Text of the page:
The Prussian army maintained their position with their usual gallantry and perseveranccagainst a great disparity of numbers, as the 4th corps of their army, under General Bulow, had not joined, and 1 was not able to assist them M I wished, as I was attacked myself, and the troops, the cavalry 'n particular, which had a long distance to march, had not arrived.

We maintained our position also, and completely defeated and repulsed all the enemy's attempts to get possession of it. The enemy repeatedly attacked us with a large body of cavalry and infantry, supported by a numerous and powerful artil'ery: he made several charges with the cavalry upon our infantry, but all were repulsed in the steadiest manner. In this affair His, Royal Highness the Prince of Orange, the Duke of Brunswick, and Lieutenant General Sir Thomas Picton, and Major General Sir James Kempt, and Sir Denis Pack, who were engaged from the commencement of the enemy's attack, highly distinguished themselves, as well as Lieutenant-Gen. Charles Baron Alten,Major-General Sir C.Halket, Lieutenant-General Cooke, and Major-GeneraJs Maitland and" Byng, as they successively arrived. The troops of the 5th division and those of the Brunswick corps were long and severely engaged, and conducted themselves with the utmost gallantry. I must particularly mention the 28th, 42d, 7l>th, and 92d regiments, and the Battalion of Hanoverians.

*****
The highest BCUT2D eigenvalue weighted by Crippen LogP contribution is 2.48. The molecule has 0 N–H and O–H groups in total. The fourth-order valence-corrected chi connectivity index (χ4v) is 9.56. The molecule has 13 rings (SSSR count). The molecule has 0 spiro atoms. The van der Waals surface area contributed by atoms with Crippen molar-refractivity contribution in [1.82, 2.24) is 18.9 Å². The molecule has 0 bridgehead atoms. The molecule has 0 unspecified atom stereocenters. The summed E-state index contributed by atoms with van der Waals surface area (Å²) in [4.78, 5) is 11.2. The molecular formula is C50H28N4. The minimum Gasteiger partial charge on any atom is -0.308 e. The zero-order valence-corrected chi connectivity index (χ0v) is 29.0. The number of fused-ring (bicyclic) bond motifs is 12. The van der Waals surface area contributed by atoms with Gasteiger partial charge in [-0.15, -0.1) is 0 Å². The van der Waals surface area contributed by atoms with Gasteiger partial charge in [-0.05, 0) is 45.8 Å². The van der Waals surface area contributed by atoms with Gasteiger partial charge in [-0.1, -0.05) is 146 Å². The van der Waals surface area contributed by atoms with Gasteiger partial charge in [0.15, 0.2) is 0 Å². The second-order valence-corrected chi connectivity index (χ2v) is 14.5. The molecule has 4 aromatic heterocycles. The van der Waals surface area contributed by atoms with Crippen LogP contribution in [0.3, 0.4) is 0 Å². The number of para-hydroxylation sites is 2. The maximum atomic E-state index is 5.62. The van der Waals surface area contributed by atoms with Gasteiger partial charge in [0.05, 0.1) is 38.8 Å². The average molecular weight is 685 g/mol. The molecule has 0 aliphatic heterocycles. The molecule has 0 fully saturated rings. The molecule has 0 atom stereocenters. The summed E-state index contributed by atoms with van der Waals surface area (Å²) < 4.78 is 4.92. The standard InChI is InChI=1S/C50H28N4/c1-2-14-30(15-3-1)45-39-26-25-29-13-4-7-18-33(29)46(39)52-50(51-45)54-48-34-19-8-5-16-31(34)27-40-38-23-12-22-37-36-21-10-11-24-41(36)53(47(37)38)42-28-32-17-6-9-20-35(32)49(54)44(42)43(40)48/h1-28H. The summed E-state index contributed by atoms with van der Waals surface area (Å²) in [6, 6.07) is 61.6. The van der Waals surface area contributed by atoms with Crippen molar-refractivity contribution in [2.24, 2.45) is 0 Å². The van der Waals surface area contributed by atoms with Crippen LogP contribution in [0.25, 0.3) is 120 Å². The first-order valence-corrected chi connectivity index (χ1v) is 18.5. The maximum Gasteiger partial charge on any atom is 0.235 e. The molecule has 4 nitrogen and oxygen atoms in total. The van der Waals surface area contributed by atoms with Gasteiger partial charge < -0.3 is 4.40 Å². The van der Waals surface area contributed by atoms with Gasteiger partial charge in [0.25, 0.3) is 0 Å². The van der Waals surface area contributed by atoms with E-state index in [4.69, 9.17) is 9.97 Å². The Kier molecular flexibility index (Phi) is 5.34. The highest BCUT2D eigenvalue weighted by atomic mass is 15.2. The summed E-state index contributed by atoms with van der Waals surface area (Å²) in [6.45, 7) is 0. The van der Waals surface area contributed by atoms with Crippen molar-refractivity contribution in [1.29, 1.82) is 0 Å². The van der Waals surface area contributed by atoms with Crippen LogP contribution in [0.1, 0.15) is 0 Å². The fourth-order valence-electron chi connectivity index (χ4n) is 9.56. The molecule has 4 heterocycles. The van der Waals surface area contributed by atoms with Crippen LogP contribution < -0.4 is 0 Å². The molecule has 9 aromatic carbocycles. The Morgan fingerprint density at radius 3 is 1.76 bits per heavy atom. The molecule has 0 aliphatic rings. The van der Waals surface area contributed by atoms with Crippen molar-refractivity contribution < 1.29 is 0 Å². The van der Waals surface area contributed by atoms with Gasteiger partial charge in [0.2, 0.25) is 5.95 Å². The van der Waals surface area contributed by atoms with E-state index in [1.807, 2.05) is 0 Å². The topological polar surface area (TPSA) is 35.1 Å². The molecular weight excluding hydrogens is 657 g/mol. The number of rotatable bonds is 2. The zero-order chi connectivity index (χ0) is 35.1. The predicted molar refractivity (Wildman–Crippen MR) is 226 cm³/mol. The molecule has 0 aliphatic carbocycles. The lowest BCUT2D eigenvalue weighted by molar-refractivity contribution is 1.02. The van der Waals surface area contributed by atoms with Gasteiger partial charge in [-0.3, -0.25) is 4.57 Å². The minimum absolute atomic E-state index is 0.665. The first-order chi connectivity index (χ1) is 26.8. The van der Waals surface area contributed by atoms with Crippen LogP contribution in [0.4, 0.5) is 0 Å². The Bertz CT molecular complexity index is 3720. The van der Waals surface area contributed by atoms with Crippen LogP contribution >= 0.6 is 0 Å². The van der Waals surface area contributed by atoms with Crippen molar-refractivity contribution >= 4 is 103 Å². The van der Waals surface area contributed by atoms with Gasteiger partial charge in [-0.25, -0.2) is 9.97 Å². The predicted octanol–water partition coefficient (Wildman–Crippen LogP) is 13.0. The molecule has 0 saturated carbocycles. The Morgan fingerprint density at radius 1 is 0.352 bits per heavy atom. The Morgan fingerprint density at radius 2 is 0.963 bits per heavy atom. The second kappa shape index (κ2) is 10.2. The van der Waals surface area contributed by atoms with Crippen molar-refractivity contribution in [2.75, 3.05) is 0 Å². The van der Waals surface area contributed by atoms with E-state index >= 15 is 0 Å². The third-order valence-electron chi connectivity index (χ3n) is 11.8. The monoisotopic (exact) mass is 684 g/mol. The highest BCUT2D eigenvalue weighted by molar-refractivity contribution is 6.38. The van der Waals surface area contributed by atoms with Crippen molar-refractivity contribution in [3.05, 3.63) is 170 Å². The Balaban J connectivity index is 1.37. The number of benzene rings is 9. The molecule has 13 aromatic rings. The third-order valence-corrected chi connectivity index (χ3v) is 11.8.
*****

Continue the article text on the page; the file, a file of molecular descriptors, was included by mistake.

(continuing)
Our loss was great, as your Lordship will perceive by the enclosed return; and I have particularly to regret his Serene Highness the Duke of Brunswick, who fell, lighting gallantly at the head of his troops.

Although Marshal Blucher had maintained his position at Sambref, he still found himself much weakened by the severity of the contest, in which he had been engaged, and as the fourth corps had not arrived, he determined to fall back, and concentrate his

army army upon Wavre ; and he marched in the night after the action was over.

This movement of the Marshal's rendered necessary a corresponding one on my part; and I retired from the farm of Quatre Bras upon Genappe, and thence upon Waterloo the next morning, the 17th, at ten o'clock.